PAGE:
How about we all develop a new way of walking that actually incorporates some stretching exercises? Maybe an overly long stride to keep the groin stretched and an exagerated arm swing, whilst gently rotating the hips, shaking the wrists and wobbling the head from side to side? Not only would it keep you perfectly honed for any potential attack, it may well also stop people attcking you in the first place. I mean, who the hell would attack someone who's crazy enough to walk like that?? [IMG]http://www.fightingarts.com/forums/ubb/biggrin.gif[/IMG]

Now, about this gi wearing business...

Budo

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#125805 - 04/17/03 11:31 PM Re: Training in a gi.
raccoon Offline
Enthusiast

Registered: 02/09/03
Posts: 848
Loc: Victoria BC Canada
Good idea... and similarly, I suggest all budoka start walking around with gi on ALL THE TIME [IMG]http://www.fightingarts.com/forums/ubb/smile.gif[/IMG]

-raccoon

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#125806 - 04/18/03 10:18 AM Re: Training in a gi.
Cato Offline
Veteran

Registered: 10/13/02
Posts: 1636
WHAT!!! [IMG]http://www.fightingarts.com/forums/ubb/eek.gif[/IMG] You mean there are people who don't wear their gi all the time. That's the end of this thread then. [IMG]http://www.fightingarts.com/forums/ubb/rolleyes.gif[/IMG]

I was just curious to find out what those of us who practice high kicks in particualr thought of the trying them in normal clothing, which obviously restricts their movement.

It is interesting that so many sensei think it important to practice in everyday clothing, but it does beg a a few more questions.(OH C'mon, you should've known therwould be a twist in the plot eventually [IMG]http://www.fightingarts.com/forums/ubb/biggrin.gif[/IMG] ).

Suppose it is found that a particular kick is not practical outside the dojo, do we then stop practising it? Or perhaps practice it less and concentrate upon those techniques that do work in jeans? If so, are we then undermining the integrity of our art? And if not, what would be the point in training without your dogi in the first place if you aren't going to take anything from the lesson?

I suppose you could argue that once you know which techniques work outside the dojo you can leave out those that don't. But that would be contrary to the widely held opinion that we fight as we train, wouldn't it?

Budo

[This message has been edited by Cato (edited 04-18-2003).]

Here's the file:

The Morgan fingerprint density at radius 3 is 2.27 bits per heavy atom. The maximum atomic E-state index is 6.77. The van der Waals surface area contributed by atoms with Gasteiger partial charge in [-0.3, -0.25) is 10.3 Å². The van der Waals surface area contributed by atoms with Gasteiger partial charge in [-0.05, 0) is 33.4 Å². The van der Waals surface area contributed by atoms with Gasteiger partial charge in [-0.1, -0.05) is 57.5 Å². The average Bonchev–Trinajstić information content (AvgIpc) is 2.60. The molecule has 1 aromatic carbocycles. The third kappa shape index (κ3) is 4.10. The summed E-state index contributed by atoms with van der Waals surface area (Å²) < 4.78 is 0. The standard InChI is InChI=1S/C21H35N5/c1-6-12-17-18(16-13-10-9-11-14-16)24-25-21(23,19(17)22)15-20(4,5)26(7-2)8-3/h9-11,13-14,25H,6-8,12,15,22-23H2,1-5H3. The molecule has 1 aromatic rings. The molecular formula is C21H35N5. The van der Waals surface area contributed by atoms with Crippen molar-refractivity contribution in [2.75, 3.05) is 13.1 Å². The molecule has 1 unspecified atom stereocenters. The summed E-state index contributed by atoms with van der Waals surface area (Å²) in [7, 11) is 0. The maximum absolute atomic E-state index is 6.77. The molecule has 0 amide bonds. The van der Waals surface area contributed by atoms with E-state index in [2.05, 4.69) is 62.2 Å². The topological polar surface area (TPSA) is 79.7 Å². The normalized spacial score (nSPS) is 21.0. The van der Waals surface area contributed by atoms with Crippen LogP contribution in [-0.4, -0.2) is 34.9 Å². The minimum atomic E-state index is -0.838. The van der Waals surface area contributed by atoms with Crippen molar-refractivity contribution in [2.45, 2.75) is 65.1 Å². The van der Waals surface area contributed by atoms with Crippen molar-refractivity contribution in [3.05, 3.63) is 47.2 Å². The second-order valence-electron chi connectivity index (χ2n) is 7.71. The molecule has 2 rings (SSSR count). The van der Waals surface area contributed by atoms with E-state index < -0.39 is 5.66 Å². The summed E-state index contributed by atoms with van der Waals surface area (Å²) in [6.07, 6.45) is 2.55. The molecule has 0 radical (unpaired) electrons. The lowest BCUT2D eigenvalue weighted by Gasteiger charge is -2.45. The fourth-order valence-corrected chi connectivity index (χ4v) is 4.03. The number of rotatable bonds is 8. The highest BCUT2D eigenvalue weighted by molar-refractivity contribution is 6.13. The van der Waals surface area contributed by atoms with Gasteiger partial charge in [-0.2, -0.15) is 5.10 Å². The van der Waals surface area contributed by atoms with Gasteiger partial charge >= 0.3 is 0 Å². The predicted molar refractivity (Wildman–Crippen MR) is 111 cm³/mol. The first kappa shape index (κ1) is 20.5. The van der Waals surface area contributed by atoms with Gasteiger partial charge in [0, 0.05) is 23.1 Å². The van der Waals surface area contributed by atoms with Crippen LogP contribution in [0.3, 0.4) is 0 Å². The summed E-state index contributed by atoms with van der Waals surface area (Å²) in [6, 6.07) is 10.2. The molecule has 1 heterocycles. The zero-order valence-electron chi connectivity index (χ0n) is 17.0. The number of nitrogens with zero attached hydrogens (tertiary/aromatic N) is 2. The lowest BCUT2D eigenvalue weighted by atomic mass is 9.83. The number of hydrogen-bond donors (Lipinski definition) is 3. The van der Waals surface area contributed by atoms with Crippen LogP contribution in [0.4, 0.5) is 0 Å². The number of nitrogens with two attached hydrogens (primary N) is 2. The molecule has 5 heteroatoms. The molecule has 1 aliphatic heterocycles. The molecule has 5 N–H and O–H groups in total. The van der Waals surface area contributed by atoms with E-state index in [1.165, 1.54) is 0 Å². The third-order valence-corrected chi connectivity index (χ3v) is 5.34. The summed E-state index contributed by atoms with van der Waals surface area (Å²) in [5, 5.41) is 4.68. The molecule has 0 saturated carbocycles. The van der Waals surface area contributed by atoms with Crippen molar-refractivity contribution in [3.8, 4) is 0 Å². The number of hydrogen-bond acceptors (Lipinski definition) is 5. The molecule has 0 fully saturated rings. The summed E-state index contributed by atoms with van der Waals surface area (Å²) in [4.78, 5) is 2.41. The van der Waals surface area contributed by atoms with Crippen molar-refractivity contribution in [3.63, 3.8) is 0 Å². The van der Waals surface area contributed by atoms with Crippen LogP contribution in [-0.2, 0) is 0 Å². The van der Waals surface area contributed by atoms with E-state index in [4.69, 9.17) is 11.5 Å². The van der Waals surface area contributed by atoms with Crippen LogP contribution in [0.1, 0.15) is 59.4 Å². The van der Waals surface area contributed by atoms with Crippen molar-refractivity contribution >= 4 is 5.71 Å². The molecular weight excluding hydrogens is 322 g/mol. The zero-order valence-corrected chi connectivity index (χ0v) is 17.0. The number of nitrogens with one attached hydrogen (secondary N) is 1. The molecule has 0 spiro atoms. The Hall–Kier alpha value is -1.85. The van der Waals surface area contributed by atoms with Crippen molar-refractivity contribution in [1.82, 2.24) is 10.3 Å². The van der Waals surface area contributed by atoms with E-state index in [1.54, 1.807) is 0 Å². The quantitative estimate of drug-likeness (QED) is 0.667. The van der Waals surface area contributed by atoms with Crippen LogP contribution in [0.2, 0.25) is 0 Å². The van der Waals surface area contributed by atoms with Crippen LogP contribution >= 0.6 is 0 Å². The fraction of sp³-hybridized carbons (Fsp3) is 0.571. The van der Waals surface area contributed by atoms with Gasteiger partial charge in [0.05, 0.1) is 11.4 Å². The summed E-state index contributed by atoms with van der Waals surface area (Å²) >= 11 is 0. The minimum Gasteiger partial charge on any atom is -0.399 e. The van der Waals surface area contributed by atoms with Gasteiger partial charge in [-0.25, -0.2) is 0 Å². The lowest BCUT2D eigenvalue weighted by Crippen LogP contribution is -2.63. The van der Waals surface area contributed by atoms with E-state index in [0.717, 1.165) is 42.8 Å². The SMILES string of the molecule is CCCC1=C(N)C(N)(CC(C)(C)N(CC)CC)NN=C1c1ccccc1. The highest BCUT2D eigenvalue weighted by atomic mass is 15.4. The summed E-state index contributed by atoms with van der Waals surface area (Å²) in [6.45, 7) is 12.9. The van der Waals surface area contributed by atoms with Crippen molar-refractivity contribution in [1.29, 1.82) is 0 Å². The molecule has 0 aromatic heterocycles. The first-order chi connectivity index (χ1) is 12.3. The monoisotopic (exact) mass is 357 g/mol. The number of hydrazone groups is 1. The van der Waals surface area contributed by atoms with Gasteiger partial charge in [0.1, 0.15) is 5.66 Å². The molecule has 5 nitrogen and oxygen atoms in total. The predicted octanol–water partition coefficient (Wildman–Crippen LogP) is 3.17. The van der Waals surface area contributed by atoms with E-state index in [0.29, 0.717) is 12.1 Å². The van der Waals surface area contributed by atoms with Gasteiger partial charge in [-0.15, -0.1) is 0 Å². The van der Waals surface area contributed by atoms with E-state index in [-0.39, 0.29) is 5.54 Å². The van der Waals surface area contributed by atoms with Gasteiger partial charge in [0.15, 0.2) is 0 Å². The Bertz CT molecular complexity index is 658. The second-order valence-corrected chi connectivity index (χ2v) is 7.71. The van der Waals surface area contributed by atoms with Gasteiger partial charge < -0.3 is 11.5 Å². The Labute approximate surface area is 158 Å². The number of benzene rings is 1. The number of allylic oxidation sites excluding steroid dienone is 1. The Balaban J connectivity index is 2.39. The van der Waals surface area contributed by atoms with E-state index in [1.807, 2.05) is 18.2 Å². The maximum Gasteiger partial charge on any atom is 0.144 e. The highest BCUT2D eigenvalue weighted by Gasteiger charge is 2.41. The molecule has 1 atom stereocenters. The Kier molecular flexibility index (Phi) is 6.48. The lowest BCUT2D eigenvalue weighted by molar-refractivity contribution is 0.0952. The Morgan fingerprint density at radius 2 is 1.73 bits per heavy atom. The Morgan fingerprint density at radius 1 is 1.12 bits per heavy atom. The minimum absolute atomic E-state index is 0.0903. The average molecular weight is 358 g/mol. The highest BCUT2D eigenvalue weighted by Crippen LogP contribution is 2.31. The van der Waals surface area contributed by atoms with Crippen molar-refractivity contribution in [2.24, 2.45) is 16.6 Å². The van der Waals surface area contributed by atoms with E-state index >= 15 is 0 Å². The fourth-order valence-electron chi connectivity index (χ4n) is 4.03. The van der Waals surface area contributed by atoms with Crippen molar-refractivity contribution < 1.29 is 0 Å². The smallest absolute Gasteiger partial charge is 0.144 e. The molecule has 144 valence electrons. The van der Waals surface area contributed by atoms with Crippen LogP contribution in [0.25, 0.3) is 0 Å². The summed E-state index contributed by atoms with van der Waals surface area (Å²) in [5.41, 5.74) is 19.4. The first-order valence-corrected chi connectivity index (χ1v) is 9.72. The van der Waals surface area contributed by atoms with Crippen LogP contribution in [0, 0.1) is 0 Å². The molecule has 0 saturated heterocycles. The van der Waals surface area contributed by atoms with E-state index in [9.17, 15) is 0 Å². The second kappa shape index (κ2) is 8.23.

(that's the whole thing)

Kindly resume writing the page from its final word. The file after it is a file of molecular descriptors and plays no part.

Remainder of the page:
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#125807 - 04/18/03 12:49 PM Re: Training in a gi.
Anonymous
Unregistered


I tend to concentrate on more practical stuff in the dojo. The flash stuff such as jumping and spinning kicks are great for body control etc. so we do those too.
I think that what is more imortant is making sure are students know which are which. I often demonstrate a technique/combination and say "this is great in sparring but not street practical" or "this combination is not very practical but it is a good exercise for...... balance/co-ordination/testing this stance etc...."
Not because I am a know-all, but because I have been lucky enough to train under people that have a lot of experienc in security work etc.
Sharon

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#125808 - 04/18/03 07:07 PM Re: Training in a gi.
senseilou Offline
Professional Poster

Registered: 10/14/02
Posts: 2082
Loc: Glendale, Az.
I truly believe that there is dojo art and street art. Many of the things we do is to help learn other things. We do not kick high, but we do in the dojo, practice high, apply low. So we do one thing in the dojo and another for the street. In practicing high, you stretch, and work on the kicks. Its much easier and quicker to go low, so our practice of kicks facilitates our street kicks. Same is true in other parts of training thats why we practice in clothes.
To say you practice like you play is true, but also there are things we do on the street, that you can't do in the dojo, rolling neck breaks, guillitine neck break rolls etc. So we walk through them so we have an uke the next day. Throat strikes and eye strikes are also hard to practice full force in the dojo. We do a technique that when attacked by a kick we barrell roll the persons standing leg, right up against the knee. For real, the attacker has his leg destroyed, but in the dojo we can only simulate this. Dojo art vs. street art.